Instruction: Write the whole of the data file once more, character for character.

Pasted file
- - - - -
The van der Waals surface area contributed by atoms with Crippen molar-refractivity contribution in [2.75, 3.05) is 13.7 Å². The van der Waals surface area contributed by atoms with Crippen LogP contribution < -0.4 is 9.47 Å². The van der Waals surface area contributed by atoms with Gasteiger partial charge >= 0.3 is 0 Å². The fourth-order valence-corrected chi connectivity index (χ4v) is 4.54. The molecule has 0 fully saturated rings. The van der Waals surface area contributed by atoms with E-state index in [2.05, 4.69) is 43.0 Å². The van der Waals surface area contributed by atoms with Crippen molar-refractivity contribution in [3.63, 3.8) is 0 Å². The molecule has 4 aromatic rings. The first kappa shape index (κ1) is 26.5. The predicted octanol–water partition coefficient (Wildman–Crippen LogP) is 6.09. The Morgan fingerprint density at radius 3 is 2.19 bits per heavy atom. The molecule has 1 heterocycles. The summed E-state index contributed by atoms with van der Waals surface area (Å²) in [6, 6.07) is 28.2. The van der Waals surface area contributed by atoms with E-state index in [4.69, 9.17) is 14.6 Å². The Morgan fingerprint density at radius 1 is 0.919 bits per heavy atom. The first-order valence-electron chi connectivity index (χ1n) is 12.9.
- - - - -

The van der Waals surface area contributed by atoms with Crippen molar-refractivity contribution in [2.75, 3.05) is 13.7 Å². The van der Waals surface area contributed by atoms with Crippen LogP contribution < -0.4 is 9.47 Å². The van der Waals surface area contributed by atoms with Gasteiger partial charge >= 0.3 is 0 Å². The fourth-order valence-corrected chi connectivity index (χ4v) is 4.54. The molecule has 0 fully saturated rings. The van der Waals surface area contributed by atoms with E-state index in [2.05, 4.69) is 43.0 Å². The van der Waals surface area contributed by atoms with Crippen molar-refractivity contribution in [3.63, 3.8) is 0 Å². The molecule has 4 aromatic rings. The first kappa shape index (κ1) is 26.5. The predicted octanol–water partition coefficient (Wildman–Crippen LogP) is 6.09. The Morgan fingerprint density at radius 3 is 2.19 bits per heavy atom. The molecule has 1 heterocycles. The summed E-state index contributed by atoms with van der Waals surface area (Å²) in [6, 6.07) is 28.2. The van der Waals surface area contributed by atoms with E-state index in [4.69, 9.17) is 14.6 Å². The Morgan fingerprint density at radius 1 is 0.919 bits per heavy atom. The first-order valence-electron chi connectivity index (χ1n) is 12.9.